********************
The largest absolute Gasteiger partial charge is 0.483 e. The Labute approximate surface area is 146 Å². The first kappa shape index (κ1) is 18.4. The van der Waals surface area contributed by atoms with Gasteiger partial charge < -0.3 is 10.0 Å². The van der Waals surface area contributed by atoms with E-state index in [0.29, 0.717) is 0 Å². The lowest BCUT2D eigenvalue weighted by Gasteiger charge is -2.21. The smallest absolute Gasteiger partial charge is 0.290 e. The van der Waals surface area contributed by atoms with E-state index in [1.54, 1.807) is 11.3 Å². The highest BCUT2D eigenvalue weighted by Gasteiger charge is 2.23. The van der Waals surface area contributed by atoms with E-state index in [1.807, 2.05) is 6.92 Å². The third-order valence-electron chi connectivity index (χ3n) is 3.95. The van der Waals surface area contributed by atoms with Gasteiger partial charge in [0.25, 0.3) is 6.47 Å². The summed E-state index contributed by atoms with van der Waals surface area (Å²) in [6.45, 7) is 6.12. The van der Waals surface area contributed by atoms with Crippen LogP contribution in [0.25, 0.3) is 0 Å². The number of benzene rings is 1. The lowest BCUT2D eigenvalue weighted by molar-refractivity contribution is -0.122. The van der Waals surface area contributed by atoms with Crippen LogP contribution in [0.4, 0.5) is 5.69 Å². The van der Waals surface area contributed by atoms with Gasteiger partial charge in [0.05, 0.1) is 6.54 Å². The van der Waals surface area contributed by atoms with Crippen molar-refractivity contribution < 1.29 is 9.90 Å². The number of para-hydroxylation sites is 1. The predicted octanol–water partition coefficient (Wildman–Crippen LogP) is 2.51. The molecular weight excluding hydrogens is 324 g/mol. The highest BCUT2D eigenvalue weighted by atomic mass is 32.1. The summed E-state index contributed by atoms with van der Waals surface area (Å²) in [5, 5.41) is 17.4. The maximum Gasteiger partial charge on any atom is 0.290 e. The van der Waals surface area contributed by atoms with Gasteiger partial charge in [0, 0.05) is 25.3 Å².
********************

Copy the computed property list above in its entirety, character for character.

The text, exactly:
The largest absolute Gasteiger partial charge is 0.483 e. The Labute approximate surface area is 146 Å². The first kappa shape index (κ1) is 18.4. The van der Waals surface area contributed by atoms with Gasteiger partial charge < -0.3 is 10.0 Å². The van der Waals surface area contributed by atoms with E-state index in [0.29, 0.717) is 0 Å². The lowest BCUT2D eigenvalue weighted by Gasteiger charge is -2.21. The smallest absolute Gasteiger partial charge is 0.290 e. The van der Waals surface area contributed by atoms with E-state index in [1.54, 1.807) is 11.3 Å². The highest BCUT2D eigenvalue weighted by Gasteiger charge is 2.23. The van der Waals surface area contributed by atoms with E-state index in [1.807, 2.05) is 6.92 Å². The third-order valence-electron chi connectivity index (χ3n) is 3.95. The van der Waals surface area contributed by atoms with Gasteiger partial charge in [0.25, 0.3) is 6.47 Å². The summed E-state index contributed by atoms with van der Waals surface area (Å²) in [6.45, 7) is 6.12. The van der Waals surface area contributed by atoms with Crippen LogP contribution in [0.25, 0.3) is 0 Å². The number of benzene rings is 1. The lowest BCUT2D eigenvalue weighted by molar-refractivity contribution is -0.122. The van der Waals surface area contributed by atoms with Crippen LogP contribution in [0.4, 0.5) is 5.69 Å². The van der Waals surface area contributed by atoms with Gasteiger partial charge in [0.05, 0.1) is 6.54 Å². The van der Waals surface area contributed by atoms with Crippen molar-refractivity contribution < 1.29 is 9.90 Å². The number of para-hydroxylation sites is 1. The predicted octanol–water partition coefficient (Wildman–Crippen LogP) is 2.51. The molecular weight excluding hydrogens is 324 g/mol. The highest BCUT2D eigenvalue weighted by atomic mass is 32.1. The summed E-state index contributed by atoms with van der Waals surface area (Å²) in [5, 5.41) is 17.4. The maximum Gasteiger partial charge on any atom is 0.290 e. The van der Waals surface area contributed by atoms with Gasteiger partial charge in [0, 0.05) is 25.3 Å².